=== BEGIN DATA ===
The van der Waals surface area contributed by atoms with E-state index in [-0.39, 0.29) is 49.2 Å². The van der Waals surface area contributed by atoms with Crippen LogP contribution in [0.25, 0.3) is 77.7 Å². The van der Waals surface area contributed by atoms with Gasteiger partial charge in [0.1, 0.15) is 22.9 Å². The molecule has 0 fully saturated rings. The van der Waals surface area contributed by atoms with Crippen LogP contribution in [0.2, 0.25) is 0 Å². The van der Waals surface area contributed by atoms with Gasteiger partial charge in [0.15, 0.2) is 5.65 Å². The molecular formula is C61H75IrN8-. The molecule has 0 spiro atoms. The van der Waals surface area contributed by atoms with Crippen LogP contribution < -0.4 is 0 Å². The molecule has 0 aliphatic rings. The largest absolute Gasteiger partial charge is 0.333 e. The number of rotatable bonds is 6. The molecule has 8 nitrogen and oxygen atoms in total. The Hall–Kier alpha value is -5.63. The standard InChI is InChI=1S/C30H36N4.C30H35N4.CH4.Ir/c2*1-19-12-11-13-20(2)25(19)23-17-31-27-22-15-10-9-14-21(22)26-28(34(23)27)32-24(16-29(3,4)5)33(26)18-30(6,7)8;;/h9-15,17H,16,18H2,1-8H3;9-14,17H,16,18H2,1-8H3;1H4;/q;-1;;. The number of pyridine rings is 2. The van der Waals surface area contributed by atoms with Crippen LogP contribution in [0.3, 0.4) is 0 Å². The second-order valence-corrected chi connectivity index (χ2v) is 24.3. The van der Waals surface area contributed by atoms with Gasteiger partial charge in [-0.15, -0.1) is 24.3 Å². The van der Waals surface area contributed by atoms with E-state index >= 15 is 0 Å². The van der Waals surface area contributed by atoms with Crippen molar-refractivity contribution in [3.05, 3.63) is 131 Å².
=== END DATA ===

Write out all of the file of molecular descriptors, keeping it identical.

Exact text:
The van der Waals surface area contributed by atoms with E-state index in [-0.39, 0.29) is 49.2 Å². The van der Waals surface area contributed by atoms with Crippen LogP contribution in [0.25, 0.3) is 77.7 Å². The van der Waals surface area contributed by atoms with Gasteiger partial charge in [0.1, 0.15) is 22.9 Å². The molecule has 0 fully saturated rings. The van der Waals surface area contributed by atoms with Crippen LogP contribution in [0.2, 0.25) is 0 Å². The van der Waals surface area contributed by atoms with Gasteiger partial charge in [0.15, 0.2) is 5.65 Å². The molecular formula is C61H75IrN8-. The molecule has 0 spiro atoms. The van der Waals surface area contributed by atoms with Crippen LogP contribution < -0.4 is 0 Å². The molecule has 0 aliphatic rings. The largest absolute Gasteiger partial charge is 0.333 e. The number of rotatable bonds is 6. The molecule has 8 nitrogen and oxygen atoms in total. The Hall–Kier alpha value is -5.63. The standard InChI is InChI=1S/C30H36N4.C30H35N4.CH4.Ir/c2*1-19-12-11-13-20(2)25(19)23-17-31-27-22-15-10-9-14-21(22)26-28(34(23)27)32-24(16-29(3,4)5)33(26)18-30(6,7)8;;/h9-15,17H,16,18H2,1-8H3;9-14,17H,16,18H2,1-8H3;1H4;/q;-1;;. The number of pyridine rings is 2. The van der Waals surface area contributed by atoms with Crippen LogP contribution in [0.3, 0.4) is 0 Å². The second-order valence-corrected chi connectivity index (χ2v) is 24.3. The van der Waals surface area contributed by atoms with Gasteiger partial charge in [-0.15, -0.1) is 24.3 Å². The van der Waals surface area contributed by atoms with E-state index >= 15 is 0 Å². The van der Waals surface area contributed by atoms with Crippen molar-refractivity contribution in [3.05, 3.63) is 131 Å².